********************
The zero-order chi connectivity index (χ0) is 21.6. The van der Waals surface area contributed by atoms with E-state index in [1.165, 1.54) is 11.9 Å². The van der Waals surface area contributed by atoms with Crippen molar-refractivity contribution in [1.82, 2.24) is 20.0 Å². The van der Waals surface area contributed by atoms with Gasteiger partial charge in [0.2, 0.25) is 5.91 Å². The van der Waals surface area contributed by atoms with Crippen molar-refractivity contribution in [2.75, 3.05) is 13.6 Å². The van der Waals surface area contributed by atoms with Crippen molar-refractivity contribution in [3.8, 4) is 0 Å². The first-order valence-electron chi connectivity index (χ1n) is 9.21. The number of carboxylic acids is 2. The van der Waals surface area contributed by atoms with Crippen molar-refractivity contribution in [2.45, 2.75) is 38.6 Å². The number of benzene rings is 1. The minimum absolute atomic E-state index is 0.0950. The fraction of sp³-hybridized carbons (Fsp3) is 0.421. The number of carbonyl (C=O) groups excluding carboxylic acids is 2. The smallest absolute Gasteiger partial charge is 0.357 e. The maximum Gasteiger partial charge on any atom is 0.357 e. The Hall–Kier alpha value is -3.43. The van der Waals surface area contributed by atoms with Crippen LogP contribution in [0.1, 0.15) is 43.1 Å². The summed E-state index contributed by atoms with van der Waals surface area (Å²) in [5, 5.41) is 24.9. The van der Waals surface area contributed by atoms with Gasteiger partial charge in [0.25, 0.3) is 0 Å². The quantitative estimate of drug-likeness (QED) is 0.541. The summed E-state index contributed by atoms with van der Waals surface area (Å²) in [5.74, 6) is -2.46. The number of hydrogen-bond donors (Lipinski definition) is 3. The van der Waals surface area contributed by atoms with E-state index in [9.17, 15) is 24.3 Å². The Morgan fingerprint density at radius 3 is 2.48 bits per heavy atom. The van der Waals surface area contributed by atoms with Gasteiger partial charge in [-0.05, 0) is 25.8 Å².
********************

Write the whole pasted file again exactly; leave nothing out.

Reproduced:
The zero-order chi connectivity index (χ0) is 21.6. The van der Waals surface area contributed by atoms with E-state index in [1.165, 1.54) is 11.9 Å². The van der Waals surface area contributed by atoms with Crippen molar-refractivity contribution in [1.82, 2.24) is 20.0 Å². The van der Waals surface area contributed by atoms with Gasteiger partial charge in [0.2, 0.25) is 5.91 Å². The van der Waals surface area contributed by atoms with Crippen molar-refractivity contribution in [2.75, 3.05) is 13.6 Å². The van der Waals surface area contributed by atoms with Crippen molar-refractivity contribution in [3.8, 4) is 0 Å². The first-order valence-electron chi connectivity index (χ1n) is 9.21. The number of carboxylic acids is 2. The van der Waals surface area contributed by atoms with Crippen molar-refractivity contribution in [2.45, 2.75) is 38.6 Å². The number of benzene rings is 1. The minimum absolute atomic E-state index is 0.0950. The fraction of sp³-hybridized carbons (Fsp3) is 0.421. The number of carbonyl (C=O) groups excluding carboxylic acids is 2. The smallest absolute Gasteiger partial charge is 0.357 e. The maximum Gasteiger partial charge on any atom is 0.357 e. The Hall–Kier alpha value is -3.43. The van der Waals surface area contributed by atoms with Crippen LogP contribution in [0.1, 0.15) is 43.1 Å². The summed E-state index contributed by atoms with van der Waals surface area (Å²) in [5, 5.41) is 24.9. The van der Waals surface area contributed by atoms with Gasteiger partial charge in [0.25, 0.3) is 0 Å². The quantitative estimate of drug-likeness (QED) is 0.541. The summed E-state index contributed by atoms with van der Waals surface area (Å²) in [5.74, 6) is -2.46. The number of hydrogen-bond donors (Lipinski definition) is 3. The van der Waals surface area contributed by atoms with E-state index in [9.17, 15) is 24.3 Å². The Morgan fingerprint density at radius 3 is 2.48 bits per heavy atom. The van der Waals surface area contributed by atoms with Gasteiger partial charge in [-0.05, 0) is 25.8 Å².